A basic block diagram of the incremental shaft encoder testing system is shown in FIG. 2. The system includes incremental shaft encoder 31, rate-integrating gyroscope 33 and its control electronics 35, electronic monitoring equipment 37 including voltage-to-frequency converter 39, counter 41, and printer 43. Encoder 31 and gyroscope 33 are mounted on rate table 45 which is controlled by rate controller 47.

Gyroscope 33 can be housed in a holding fixture with its input axis vertical and fastened to rate table 45. Encoder 31 can be mounted in a hollow aluminum cup (not shown) with its shaft protruding out of one side of the cup. The encoder shaft, parallel to the input axis of the gyroscope, can be fastened to gyroscope 33 holding fixture by a flexible coupling to minimize the axial and radial loading on the shaft bearings. Thus, by rotating table 45, the encoder shaft and gyroscope can be rotated together.

The output of encoder 31 is a square wave in which the leading edge of one square wave cycle starts counter 41 and the leading edge of the next square wave cycle stops the counter. The difference between the two adjacent leading edges is equal to Δθ, the angular difference of the encoder shaft.

A block diagram of the gyroscope together with the control electronics and measuring instrumentation is shown in FIG. 3. Temperature controller 51, such as a Labac proportional controller, provides the direct current required by the heaters 53 to maintain the gyroscope temperature at 165 F. Controller 51 is activated by temperature sensor 54. Precision Hewlett-Packard Model 3300A oscillators can serve as inputs to spin motor supply 55 and signal generator supply 57 for spin motor 59 and signal generator 61, which are 26 Vrms at 800 Hz, and 5 Vrms at 7.2 KHz, respectively. A discussion of the gyroscope and its operation is found in T. Kazangey, Honeywell GG 334A Gyro Torque Generator Scale Factor Linearity and Stability, The Aerospace Corporation TOR-0073(3901-03)-7, 8 November 1972. The gyroscope control electronics 35 are shown in greater detail in this figure. The output of signal generator 61 is fed to preamplifier 67 which is then fed to demodulator 69 and then to compensation circuit 71. The output of compensation circuit 71 is amplified in DC amplifier 73 for connection to DC torquer 65 of the gyroscope.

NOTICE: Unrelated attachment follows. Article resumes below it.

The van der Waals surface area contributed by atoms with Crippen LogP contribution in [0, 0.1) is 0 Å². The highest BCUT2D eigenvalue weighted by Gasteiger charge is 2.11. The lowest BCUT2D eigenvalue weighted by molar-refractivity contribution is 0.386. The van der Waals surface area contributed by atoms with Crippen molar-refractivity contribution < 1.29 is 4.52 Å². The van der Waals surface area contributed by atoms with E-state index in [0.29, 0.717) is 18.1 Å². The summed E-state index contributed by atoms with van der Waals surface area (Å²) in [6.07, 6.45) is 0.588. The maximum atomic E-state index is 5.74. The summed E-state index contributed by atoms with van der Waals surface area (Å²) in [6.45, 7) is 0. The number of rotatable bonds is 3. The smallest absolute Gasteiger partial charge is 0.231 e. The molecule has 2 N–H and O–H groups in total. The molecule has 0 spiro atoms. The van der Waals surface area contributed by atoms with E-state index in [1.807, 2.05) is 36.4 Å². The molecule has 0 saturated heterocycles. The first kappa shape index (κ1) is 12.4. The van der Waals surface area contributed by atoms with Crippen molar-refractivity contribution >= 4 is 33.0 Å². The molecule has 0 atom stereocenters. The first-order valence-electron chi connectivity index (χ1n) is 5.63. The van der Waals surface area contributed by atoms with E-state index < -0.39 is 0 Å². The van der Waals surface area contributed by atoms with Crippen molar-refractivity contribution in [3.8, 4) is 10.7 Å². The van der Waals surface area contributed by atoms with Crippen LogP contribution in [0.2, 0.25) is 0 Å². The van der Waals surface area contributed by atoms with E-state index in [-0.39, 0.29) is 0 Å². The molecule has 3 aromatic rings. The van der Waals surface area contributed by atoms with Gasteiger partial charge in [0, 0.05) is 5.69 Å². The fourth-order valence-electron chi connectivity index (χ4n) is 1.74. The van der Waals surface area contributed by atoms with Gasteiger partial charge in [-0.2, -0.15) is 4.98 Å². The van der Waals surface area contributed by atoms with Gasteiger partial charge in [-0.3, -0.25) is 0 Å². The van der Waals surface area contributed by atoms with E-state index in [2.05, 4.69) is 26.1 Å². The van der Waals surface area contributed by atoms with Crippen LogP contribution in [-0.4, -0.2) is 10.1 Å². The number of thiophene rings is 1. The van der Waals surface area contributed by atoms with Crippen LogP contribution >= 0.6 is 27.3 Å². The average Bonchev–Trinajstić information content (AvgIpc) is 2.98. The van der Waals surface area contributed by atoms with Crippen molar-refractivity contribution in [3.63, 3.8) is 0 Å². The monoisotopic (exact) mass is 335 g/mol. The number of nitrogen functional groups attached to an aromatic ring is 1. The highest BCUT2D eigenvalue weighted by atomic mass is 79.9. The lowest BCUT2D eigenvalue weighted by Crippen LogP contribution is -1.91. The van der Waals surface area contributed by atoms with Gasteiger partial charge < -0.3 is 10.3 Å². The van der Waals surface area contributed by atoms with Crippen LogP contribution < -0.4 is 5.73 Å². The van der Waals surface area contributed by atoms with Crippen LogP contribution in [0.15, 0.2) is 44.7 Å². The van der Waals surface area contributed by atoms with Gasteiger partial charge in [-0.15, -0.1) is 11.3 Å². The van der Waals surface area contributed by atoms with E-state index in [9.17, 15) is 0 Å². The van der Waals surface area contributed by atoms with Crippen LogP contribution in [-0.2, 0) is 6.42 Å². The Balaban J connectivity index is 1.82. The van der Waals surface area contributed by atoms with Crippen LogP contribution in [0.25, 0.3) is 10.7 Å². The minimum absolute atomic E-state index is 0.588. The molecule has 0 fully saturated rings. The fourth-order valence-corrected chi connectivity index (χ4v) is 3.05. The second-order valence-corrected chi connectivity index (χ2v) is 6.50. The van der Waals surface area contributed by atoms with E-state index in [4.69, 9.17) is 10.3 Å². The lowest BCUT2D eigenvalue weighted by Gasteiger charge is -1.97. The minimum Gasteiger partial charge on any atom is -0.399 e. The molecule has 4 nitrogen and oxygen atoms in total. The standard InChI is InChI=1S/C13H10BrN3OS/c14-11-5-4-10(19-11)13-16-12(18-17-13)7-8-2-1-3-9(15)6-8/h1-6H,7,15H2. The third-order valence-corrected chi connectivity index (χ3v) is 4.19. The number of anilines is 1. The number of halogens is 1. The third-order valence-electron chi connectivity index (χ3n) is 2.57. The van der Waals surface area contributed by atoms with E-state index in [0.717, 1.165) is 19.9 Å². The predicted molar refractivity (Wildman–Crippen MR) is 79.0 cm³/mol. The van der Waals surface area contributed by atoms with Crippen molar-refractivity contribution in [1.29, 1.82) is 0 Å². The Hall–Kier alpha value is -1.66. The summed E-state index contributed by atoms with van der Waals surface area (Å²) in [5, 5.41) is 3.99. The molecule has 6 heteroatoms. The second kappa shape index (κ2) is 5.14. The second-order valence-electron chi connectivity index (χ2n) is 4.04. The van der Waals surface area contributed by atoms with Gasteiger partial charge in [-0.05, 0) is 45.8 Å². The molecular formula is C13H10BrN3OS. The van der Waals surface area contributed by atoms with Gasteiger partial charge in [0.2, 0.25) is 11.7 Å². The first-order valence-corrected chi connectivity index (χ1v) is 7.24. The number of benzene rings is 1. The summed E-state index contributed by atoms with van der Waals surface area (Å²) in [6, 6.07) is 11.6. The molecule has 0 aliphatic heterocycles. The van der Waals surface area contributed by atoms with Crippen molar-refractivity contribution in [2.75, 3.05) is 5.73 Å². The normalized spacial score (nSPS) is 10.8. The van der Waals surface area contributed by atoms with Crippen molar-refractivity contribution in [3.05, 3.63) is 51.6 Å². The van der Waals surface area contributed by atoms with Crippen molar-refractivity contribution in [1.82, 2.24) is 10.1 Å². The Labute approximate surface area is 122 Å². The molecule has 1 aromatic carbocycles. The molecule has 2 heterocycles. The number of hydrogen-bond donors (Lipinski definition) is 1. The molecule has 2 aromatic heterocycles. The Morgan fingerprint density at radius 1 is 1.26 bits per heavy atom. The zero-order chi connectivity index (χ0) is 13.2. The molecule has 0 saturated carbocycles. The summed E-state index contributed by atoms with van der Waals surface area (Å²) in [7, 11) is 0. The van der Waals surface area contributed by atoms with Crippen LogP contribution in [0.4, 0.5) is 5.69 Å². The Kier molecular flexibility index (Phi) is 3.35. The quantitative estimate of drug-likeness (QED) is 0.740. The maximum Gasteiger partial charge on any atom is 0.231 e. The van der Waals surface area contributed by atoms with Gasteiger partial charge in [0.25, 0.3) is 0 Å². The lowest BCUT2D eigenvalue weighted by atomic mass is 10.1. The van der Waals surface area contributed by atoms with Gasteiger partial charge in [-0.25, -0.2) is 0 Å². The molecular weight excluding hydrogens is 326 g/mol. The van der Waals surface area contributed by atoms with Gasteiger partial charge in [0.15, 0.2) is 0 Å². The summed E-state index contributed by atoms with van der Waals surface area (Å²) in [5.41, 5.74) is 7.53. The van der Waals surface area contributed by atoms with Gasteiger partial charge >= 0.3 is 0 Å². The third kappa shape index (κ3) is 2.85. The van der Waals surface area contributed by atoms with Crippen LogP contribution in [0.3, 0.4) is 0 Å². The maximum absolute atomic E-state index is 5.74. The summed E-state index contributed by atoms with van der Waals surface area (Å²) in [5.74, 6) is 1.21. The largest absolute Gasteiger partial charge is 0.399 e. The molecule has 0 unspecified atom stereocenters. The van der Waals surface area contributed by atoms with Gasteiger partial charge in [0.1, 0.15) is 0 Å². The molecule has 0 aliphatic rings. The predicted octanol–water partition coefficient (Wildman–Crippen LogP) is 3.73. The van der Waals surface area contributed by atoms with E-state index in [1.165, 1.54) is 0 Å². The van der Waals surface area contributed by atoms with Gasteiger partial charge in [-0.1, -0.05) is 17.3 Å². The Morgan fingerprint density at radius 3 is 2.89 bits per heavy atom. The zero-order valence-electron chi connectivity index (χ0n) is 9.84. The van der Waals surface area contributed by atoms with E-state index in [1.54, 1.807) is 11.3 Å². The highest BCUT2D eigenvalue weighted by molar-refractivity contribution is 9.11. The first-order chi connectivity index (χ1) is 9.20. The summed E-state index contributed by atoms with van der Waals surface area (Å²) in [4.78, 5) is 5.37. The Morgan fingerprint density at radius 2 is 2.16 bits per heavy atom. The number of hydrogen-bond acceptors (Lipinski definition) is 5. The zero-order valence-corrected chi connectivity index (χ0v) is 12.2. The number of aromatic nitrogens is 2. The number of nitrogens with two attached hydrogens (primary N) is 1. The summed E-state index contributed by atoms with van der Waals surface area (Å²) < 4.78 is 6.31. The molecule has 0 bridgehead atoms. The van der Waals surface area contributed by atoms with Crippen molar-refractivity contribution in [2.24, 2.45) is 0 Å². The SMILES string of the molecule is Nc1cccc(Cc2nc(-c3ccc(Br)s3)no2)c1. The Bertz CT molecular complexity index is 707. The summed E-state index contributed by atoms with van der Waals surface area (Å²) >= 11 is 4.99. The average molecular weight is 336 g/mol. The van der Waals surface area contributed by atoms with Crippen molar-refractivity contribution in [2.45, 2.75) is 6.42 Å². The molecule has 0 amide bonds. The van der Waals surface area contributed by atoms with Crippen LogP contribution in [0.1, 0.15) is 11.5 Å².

Gyroscope 33 is a precision rate-integrating gyroscope and is mechanized as a rate sensor. Thus, as rate table 45 is rotated, gyroscope 33 senses this rate and generates a direct current proportional to the total rate about its input axis. The direct current is measured by placing precision resistor 63 in series with gyroscope DC torquer 65. The resulting DC voltage Vo is fed to a voltage-to-frequency converter 39, such as a Vidar Model 260, which generates a sequence of pulses whose frequency is proportional to the input voltage and thus proportional to the table rate. The output pulses from voltage-to-frequency converter 39 are accumulated using counter 41, such as Hewlett-Packard Model 5280 reversible counter. The accumulated pulses are proportional to the rate table angular change during the accumulation time. Thus, the accumulated pulses will be proportional to the interpulse angular increment of the encoder if counter 41 is started from an encoder leading pulse edge and stopped at the adjacent leading pulse edge. The accumulated pulses are printed and punched out on a recorder such as a Hewlett-Packard Model 562 digital recorder.